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Thursday, November 23, 2017

Academics & Research

UH announces new data science institute


The Institute for Data Science will be housed in the recently built Multidisciplinary Research and Engineering Building. | Thomas Dwyer/The Cougar

The University of Houston announced Thursday it has opened a new Institute for Data Science, bringing to campus another Houston hub for a rapidly developing field.

The institute’s researchers are using data to study topics such as cyber and physical security, drug development, sustainable communities and infrastructure and accessible, personalized healthcare. The University will look for partners within and outside of Texas that can utilize the institute’s research, according to a news release.

“Houston is a natural location for a focus on data science, with its strengths in energy and health care and its substantial technology and software industries,” said Andrea Prosperetti, an engineering professor who will lead the new institute, in the release.

The institute will serve as an umbrella for research within the already-existing Center for Advanced Computing and Data Systems and other various departments.

The institute plans to offer certificates and undergraduate and graduate degrees. The University already offers a graduate program in statistics and data analysis within the College of Natural Sciences and Mathematics. It is unclear if this and other programs will shift into the new institute.

The University does plan to start new undergraduate programs eventually, said Jeannie Keaver, a UH spokesperson.

Degrees without a focus on data science are also affected by the launch of the institute — UH will incorporate data science into other programs as needs develop, according to the news release.

Provost Paula Myrick Short said in the news release that planning for the institute began in April 2016. Prosperetti was recruited to UH in July 2016 through the Governor’s Research Initiative Fund, which brings top-level professors to Texas universities with multi-million dollar grants.

“The whole world is evolving around predictive analytics,” Myrick Short said in the release. “We have to respond to that. We have just skimmed the surface of what is possible for the economy, for education.”

The announcement comes after the University of Texas canceled its plan in March to build a 300-plus acre data center in Houston. In a report obtained by the Houston Chronicle, the advisory committee for the expansion recommended that the expansion have a data center focused on energy, education and health— key sectors of the Houston economy that UH’s data center will research.

The expansion was canceled after lawmakers and regents objected to the expansion due to UT’s lack of transparency regarding purchase and planned use of the land.

In May, Mayor Sylvester Turner, a UH alumnus, encouraged the University to consider opening its own data science center or collaborating with other universities to start one.

“If we are going to become Tier One, and we are, we must not be scared of competition,” Turner said, addressing UH. “We must take them on and make it happen.”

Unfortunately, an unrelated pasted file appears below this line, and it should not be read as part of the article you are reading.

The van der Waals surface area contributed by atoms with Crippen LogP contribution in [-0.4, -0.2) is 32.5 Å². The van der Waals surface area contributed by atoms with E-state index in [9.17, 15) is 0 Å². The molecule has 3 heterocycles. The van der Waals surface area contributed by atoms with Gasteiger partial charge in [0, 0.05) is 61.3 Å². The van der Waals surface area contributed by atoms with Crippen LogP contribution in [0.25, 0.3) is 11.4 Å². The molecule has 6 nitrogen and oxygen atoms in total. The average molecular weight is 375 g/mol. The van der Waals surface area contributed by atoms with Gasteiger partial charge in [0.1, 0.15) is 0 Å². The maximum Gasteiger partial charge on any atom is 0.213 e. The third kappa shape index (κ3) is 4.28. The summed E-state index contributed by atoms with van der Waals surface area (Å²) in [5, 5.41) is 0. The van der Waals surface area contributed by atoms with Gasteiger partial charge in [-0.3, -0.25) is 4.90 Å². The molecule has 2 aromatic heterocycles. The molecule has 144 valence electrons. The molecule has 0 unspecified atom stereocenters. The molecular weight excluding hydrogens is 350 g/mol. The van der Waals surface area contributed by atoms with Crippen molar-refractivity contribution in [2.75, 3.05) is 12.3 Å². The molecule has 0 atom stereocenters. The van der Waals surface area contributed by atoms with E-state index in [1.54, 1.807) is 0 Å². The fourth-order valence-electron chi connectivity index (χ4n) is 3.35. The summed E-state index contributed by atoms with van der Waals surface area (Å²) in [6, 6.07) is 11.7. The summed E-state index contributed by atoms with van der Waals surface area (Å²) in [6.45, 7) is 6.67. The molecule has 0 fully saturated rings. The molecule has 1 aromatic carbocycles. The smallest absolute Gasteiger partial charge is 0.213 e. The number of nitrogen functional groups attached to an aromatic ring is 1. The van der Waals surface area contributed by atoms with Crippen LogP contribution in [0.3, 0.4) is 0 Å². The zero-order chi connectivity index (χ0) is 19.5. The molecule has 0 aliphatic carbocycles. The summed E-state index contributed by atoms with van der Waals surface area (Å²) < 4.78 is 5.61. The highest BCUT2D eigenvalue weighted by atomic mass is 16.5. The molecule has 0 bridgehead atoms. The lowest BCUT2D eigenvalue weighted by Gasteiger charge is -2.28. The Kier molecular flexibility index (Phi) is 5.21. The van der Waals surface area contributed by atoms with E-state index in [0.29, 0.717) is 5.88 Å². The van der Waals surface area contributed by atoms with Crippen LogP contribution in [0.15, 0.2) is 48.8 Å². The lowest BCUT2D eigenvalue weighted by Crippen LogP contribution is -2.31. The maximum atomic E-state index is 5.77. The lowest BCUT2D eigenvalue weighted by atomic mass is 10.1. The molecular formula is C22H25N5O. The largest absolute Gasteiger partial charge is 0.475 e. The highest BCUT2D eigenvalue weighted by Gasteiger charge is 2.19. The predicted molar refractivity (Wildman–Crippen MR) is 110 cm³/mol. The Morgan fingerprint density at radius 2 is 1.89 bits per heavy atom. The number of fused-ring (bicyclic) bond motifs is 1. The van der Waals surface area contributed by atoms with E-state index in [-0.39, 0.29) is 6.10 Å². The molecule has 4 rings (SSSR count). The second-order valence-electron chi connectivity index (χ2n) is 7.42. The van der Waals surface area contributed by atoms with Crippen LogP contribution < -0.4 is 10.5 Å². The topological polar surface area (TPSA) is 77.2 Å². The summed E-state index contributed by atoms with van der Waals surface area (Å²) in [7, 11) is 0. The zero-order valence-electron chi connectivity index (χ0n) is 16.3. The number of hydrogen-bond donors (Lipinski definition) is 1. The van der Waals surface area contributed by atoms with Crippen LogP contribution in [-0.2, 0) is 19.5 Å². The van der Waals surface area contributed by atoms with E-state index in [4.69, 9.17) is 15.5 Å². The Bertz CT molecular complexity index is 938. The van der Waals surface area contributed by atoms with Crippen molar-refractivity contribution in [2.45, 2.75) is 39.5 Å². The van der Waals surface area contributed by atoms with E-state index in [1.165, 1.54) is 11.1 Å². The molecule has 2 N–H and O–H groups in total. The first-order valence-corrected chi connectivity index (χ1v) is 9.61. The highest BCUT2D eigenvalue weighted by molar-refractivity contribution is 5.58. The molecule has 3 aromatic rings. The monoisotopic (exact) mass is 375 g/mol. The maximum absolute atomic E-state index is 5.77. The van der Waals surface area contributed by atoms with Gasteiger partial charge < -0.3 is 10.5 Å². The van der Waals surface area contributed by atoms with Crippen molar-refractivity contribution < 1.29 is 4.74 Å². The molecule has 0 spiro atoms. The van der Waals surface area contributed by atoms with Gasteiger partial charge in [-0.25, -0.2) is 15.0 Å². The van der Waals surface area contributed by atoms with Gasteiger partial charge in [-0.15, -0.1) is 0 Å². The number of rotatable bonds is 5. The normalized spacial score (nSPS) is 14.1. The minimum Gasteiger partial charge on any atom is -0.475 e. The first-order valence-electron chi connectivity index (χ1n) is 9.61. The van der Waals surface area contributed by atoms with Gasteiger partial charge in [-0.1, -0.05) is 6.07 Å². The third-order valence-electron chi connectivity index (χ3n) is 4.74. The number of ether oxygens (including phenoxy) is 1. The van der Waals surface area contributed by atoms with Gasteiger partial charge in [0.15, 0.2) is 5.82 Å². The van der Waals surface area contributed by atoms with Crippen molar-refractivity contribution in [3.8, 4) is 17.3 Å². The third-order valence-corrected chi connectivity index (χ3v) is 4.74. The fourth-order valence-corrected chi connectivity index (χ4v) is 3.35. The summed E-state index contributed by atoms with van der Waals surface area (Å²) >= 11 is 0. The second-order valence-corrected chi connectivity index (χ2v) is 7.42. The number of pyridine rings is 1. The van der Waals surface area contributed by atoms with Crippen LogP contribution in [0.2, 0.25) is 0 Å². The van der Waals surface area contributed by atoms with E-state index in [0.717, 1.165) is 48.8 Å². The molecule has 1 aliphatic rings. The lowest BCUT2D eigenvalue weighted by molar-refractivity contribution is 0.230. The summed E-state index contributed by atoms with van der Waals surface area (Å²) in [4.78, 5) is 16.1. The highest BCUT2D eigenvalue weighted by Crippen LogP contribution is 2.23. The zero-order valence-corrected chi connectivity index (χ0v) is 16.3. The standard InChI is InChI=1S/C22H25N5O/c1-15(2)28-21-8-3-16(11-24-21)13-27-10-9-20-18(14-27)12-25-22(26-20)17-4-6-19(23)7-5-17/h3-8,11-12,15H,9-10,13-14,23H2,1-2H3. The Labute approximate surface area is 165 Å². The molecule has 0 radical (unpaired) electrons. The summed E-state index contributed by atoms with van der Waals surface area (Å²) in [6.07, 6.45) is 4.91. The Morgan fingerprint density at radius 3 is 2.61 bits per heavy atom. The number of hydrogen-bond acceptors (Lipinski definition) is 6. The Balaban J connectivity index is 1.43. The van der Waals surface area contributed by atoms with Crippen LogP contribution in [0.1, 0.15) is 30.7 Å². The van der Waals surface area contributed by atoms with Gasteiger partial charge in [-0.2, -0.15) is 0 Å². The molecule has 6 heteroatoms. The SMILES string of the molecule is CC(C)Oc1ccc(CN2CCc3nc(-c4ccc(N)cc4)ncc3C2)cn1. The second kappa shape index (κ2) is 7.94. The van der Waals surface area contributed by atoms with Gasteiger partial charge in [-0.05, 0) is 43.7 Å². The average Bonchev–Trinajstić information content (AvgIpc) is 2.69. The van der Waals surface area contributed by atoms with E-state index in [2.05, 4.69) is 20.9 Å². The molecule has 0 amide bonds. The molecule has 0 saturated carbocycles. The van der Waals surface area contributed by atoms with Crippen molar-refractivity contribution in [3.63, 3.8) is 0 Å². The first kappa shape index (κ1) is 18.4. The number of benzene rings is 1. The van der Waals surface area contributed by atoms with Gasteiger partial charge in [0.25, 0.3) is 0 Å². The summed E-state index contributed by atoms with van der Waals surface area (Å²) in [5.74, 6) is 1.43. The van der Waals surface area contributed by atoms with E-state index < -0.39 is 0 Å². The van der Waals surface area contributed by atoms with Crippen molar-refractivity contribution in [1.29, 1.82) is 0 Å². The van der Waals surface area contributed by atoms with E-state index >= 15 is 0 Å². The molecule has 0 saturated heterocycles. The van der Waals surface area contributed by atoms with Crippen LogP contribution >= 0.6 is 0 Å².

Rice University recently began a university-wide $45 million Data Science Initiative, which focuses on urban flooding, air quality and health and education policy. It is unclear if there are any plans for UH and Rice to collaborate on data science research.

The institute at UH will be in the newly-opened Multidisciplinary Research and Engineering Building, which includes the high-performance computing infrastructure necessary for the institute’s work.

“This is a way to bring it all together, using the resources we have as a university and with our partners,” Short said.

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  • For the Cougar’s editors:

    1. The headline is somewhat misleading. Reading the article, it’s clear that the University’s announcement about the Institute came in April of 2016, not in November of 2017.

    2. The Institute is now open — that’s revealed in the story’s lede. As a result, there’s no need at the end of the piece to state “The institute at UH will be in the newly-opened Multidisciplinary Research and Engineering Building…” — it is already in the cited building.

    3. Finally, the information related to the Mayor’s thoughts about the University opening a data center — while those are interesting, they appear to come a full year after the article states the University began its planning for just such a center, so either the Mayor’s comments aren’t relevant or they could have been placed in proper context via a follow-up interview with him about the Institute’s opening.

    Minor considerations, I know, but at the end of the day, they’re simple observations that should be considered when editing and publishing. They not only make the piece strong, but the writer’s portfolio is now better for it.

  • steve

    The best part of this is that UH didn’t pay $200,000,000 to their alums to buy contaminated land like UT-Austin did for their now useless 300 acres out off S Main. Go Coogs !

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